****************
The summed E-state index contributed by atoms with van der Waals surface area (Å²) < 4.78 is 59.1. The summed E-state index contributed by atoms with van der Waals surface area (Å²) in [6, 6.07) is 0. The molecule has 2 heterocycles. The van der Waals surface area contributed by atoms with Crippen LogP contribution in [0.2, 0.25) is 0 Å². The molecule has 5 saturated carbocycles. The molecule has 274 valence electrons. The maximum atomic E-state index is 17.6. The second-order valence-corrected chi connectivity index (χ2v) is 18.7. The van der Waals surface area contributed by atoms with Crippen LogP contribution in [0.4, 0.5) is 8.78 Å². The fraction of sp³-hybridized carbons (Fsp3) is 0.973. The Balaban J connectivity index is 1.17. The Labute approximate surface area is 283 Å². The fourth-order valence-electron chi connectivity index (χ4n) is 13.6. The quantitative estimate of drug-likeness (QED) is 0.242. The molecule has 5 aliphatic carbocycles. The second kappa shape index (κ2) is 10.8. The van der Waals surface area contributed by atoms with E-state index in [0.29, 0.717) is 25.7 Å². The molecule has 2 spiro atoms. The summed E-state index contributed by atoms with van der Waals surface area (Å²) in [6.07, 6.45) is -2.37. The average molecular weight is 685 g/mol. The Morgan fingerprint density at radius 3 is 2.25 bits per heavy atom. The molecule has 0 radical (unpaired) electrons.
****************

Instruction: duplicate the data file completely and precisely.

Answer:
The summed E-state index contributed by atoms with van der Waals surface area (Å²) < 4.78 is 59.1. The summed E-state index contributed by atoms with van der Waals surface area (Å²) in [6, 6.07) is 0. The molecule has 2 heterocycles. The van der Waals surface area contributed by atoms with Crippen LogP contribution in [0.2, 0.25) is 0 Å². The molecule has 5 saturated carbocycles. The molecule has 274 valence electrons. The maximum atomic E-state index is 17.6. The second-order valence-corrected chi connectivity index (χ2v) is 18.7. The van der Waals surface area contributed by atoms with Crippen LogP contribution in [0.4, 0.5) is 8.78 Å². The fraction of sp³-hybridized carbons (Fsp3) is 0.973. The Balaban J connectivity index is 1.17. The Labute approximate surface area is 283 Å². The fourth-order valence-electron chi connectivity index (χ4n) is 13.6. The quantitative estimate of drug-likeness (QED) is 0.242. The molecule has 5 aliphatic carbocycles. The second kappa shape index (κ2) is 10.8. The van der Waals surface area contributed by atoms with E-state index in [0.29, 0.717) is 25.7 Å². The molecule has 2 spiro atoms. The summed E-state index contributed by atoms with van der Waals surface area (Å²) in [6.07, 6.45) is -2.37. The average molecular weight is 685 g/mol. The Morgan fingerprint density at radius 3 is 2.25 bits per heavy atom. The molecule has 0 radical (unpaired) electrons.